Causative Verbs

When you make someone do something, you are causing someone to do an action. It doesn’t necessarily have to be you to make that event. Take the following sentence:

Mary made John to make food.

Here, a person is making or ‘causing’ a recipient to do an action. In other words, something is making something or someone to cause an action. The verb involved here indicates that, in the sentence, an action is being caused by something. Such verbs that indicate ’cause’ are called Causative verbs. In Nepali, causative verbs are called ‘प्रेरणार्थक क्रिया’ (prernarthak kriya). Note that all causative verbs are transitive in Nature.

However, it is not necessary for a causative verb to be translated into as ‘made’. For example, पढाउनु (padhaunu) is a causative verb in Nepali. It stems from the word ‘पढ्नु’ (padhnu) which means ‘To study/read’. Can we guess what पढाउनु (padhaunu) is then? 

It means ‘To make someone study’ like ‘He made me study books’. However, we can instead of writing ‘make someone study’ write ‘teach’ instead. Much shorter, right?

Infact, most Causative verbs work this way (when translated into English). For example, jalaaunu stems from ’jalnu’ which means ‘To be burnt’ so jalaaunu basically means ‘To be made to be burnt’ but can be shortened into ‘To burn something’ or just simply ‘To burn’.

Most causatives have ’aaunu’ as their final syllables.

Now, let’s learn how to convert verbs into causative verbs. Also, do note that intransitives can also be converted and the following are just simple guidelines and may not be applicable for all verbs. Once you convert a verb into a causative verb, it behaves like any other verb. (meaning you can conjugate it to different tenses, moods etc.)



By a consonant, I meant that half consonant we always talk about. For example, such a verb would be like बस्नु (basnu) or पढ्नु (padhnu). Anyway, the rules are:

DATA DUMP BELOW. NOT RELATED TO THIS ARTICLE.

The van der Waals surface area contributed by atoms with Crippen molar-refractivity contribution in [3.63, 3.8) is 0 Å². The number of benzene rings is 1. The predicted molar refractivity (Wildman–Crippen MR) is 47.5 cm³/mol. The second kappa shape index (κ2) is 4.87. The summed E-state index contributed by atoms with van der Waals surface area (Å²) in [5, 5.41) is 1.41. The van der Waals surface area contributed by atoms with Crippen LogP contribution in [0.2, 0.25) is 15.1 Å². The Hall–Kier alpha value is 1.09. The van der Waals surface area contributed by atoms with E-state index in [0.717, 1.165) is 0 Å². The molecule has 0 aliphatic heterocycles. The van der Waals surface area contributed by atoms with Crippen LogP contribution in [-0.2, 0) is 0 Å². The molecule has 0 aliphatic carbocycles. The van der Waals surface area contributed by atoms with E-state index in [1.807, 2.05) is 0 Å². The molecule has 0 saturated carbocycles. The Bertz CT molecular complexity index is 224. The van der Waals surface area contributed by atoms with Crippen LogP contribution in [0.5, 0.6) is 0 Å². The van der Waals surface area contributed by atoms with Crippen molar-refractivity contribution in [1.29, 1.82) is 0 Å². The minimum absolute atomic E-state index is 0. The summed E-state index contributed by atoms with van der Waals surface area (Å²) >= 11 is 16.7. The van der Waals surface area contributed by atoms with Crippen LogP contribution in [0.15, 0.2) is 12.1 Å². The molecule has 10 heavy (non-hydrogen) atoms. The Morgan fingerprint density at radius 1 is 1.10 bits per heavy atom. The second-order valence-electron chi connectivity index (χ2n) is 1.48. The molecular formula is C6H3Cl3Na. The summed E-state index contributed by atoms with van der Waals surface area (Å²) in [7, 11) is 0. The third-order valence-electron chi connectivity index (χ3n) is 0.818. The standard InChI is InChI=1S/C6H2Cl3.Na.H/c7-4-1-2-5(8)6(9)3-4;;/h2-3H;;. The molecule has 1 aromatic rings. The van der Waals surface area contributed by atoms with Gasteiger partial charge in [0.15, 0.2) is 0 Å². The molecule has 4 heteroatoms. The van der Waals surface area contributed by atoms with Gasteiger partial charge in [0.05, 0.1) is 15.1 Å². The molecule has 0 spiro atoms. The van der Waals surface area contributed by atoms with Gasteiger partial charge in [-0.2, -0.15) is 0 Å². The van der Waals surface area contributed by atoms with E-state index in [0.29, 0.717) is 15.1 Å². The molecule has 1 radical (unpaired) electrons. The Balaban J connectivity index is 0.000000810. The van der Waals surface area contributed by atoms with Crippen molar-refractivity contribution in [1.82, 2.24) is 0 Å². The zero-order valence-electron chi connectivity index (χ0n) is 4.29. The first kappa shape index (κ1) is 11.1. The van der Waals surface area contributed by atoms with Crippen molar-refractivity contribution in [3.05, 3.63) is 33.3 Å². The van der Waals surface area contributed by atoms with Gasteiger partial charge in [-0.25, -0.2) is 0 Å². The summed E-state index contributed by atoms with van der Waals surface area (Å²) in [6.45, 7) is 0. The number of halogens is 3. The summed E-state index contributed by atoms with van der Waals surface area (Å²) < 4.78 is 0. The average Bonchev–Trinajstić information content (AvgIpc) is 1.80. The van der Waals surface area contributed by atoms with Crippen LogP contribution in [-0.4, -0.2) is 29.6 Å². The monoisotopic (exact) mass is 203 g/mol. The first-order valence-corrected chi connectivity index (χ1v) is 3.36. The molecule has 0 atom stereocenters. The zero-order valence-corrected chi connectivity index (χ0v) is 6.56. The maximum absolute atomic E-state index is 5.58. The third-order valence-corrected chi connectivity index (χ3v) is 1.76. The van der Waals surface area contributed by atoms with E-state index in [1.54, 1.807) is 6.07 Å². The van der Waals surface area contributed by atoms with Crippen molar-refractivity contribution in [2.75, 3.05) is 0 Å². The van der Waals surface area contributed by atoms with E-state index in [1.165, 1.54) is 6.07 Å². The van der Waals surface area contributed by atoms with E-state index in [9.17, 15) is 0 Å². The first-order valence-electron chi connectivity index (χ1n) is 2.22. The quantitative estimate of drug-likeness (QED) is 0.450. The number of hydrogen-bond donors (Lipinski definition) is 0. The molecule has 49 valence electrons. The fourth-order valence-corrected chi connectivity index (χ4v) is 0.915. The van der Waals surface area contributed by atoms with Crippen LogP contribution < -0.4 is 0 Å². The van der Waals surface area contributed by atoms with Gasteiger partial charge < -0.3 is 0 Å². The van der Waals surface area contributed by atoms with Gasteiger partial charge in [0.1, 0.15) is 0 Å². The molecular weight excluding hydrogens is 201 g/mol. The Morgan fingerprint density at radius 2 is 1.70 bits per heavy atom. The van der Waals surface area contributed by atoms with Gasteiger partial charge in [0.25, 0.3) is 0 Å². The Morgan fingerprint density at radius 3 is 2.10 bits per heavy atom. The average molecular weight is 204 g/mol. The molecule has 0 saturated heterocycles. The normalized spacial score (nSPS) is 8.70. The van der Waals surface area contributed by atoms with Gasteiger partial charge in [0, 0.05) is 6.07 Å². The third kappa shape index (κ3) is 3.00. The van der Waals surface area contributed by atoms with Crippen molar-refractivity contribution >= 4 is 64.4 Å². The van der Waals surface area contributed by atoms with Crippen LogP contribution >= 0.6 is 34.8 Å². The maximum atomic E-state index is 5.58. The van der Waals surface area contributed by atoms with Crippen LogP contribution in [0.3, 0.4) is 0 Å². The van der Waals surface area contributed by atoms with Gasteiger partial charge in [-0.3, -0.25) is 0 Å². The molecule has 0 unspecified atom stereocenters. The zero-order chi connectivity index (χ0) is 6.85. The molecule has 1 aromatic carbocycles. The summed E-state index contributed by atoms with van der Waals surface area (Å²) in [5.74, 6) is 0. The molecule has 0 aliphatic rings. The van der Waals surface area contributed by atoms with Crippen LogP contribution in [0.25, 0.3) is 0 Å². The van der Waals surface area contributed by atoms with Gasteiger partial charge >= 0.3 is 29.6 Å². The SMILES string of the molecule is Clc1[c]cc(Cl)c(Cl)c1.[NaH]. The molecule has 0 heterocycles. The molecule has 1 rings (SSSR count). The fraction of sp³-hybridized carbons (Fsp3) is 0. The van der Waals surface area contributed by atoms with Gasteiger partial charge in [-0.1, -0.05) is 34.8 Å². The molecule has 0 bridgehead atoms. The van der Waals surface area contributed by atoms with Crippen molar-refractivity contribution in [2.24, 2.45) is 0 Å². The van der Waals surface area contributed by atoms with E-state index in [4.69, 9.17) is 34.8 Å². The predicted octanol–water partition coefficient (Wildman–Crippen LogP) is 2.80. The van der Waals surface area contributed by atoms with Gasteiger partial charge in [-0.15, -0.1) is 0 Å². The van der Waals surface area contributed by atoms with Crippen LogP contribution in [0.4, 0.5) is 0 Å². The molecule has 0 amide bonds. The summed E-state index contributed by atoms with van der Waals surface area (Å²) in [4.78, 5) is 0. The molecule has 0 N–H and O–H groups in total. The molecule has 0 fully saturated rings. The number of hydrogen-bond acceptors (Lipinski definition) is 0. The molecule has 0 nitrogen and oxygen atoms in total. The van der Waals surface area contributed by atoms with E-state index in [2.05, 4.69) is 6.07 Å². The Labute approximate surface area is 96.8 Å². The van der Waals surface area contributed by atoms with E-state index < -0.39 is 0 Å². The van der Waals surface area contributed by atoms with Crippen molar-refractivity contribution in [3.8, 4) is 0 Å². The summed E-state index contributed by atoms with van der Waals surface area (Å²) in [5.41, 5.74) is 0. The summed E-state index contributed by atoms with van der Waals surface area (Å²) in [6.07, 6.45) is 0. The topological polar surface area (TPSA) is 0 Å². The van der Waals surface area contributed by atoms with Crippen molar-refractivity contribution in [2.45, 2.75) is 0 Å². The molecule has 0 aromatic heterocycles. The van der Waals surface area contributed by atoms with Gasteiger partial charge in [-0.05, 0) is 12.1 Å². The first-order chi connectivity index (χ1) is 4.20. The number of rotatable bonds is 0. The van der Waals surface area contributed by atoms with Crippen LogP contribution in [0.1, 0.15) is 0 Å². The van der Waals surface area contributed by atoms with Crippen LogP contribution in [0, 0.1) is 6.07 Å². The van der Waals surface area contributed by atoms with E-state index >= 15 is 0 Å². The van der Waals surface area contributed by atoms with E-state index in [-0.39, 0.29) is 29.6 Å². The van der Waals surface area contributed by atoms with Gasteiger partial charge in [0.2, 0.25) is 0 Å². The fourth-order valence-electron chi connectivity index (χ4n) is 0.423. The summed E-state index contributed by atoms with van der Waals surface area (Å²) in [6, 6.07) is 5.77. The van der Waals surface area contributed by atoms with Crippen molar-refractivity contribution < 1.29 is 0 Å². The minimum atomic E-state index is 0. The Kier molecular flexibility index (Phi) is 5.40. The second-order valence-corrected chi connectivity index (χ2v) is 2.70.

1) Extract the root from the verb. To do this, remove the ‘nu’

2) If the first syllable of the root starts with an आ (aa) sound, convert that into an अ (a) sound first 

3) Add आउनु (aaunu) to the root of the verb. If the final letter of the root is a pure consonant, add an inherent vowel sound to it [E.g.: गर् (gar) + आउ (aau)  = गराउ (garaau)]

That is about it. Also do note that if the first syllable starts with an ‘o’ sound, then you cannot use the above described method.


बस्नु (basnu) -> बस् (bas) + आउनु (aaunu) -> बसाउनु (basaaunu)

लुक्नु (luknu) -> लुक् (luk) + आउनु (aaunu) -> लुकाउनु (lukaaunu)

हाँस्नु (haasnu) -> हस्ँ (has) + आउनु (aaunu) -> हँसाउनु (hasaaunu)



Some verbs have आउनु (aaunu) as their final syllables. For example, all these verbs have आउनु (aaunu) as their final syllables:

आउनु (aaunu /to come/), पाउनु (paaunu /to get/), पठाउनु (pathaaunu /to send/), समाउनु (samaaunu /to hold/) etc.

Please do note that even though these words have ’aaunu’ as their last syllables, they are NOT causatives (yet). 

Some verbs also have ‘o’ in their first syllable. For example:

रोक्नु (roknu /to stop/), खोक्नु (khoknu /to cough/), ढोग्नु (dhognu /to bow/, बोक्नु (boknu /to carry/) etc.

To convert them into causatives is very easy:

1) Convert the last ‘नु’ (nu) into  न (na)

2) Then add लाउनु (laaunu)

Do note that लाउनु (laaunu) is a contraction of लगाउनु (lagaaunu) and all conjugations of लाउनु (laaunu) should ideally follow that of  लगाउनु (lagaaunu). Why लाउनु (laaunu)? It is much easier to say.

Simple, right? For example:

पठाउनु (pathaaunu) -> पठाउन (pathaauna) + लाउनु (laaunu) = पठाउन लाउनु (pathaauna laaunu)

रोक्नु (roknu) ->रोक्न (rokna) + लाउनु (laaunu) -> रोक्न लाउनु (rokna laaunu)

HOWEVER, it is considered to be okay to use the first method (the one for general verbs) for the ‘o’ one, like we can say ’rokaaunu’ but that is completely your preference and accepted by modern guidelines.



To make causative-passive verbs, we need to first start with our active verbs. To make causative-passives:

1) Convert the active verb into an causative-active verb (rules are above!)

2) Now, convert the causative-active into a causative-passive verb

3) To do this, remove the उनु (unu) and add इनु (inu) instead

For example:

मेट्नु (metnu) -> मेटाउनु (metaaunu) -> मेटाइनु  (metaainu)  

We will learn to use causative-passive verbs on a later section. 

REMEMBER! Always convert into causative and then only passive!



There are a few irregular verbs that even though they look like they follow the first rule…they do not. Most of these irregular ones have monosyllabic roots. However, like above we can convert them into causatives with the addition of लाउनु (laaunu) to them. It isn’t that difficult and follows the same rules as above:

1) Convert the last ‘नु’ (nu) into  न (na)

2) Then add लाउनु (laaunu)

So, which are the (common) verbs that do not follow the standard pattern?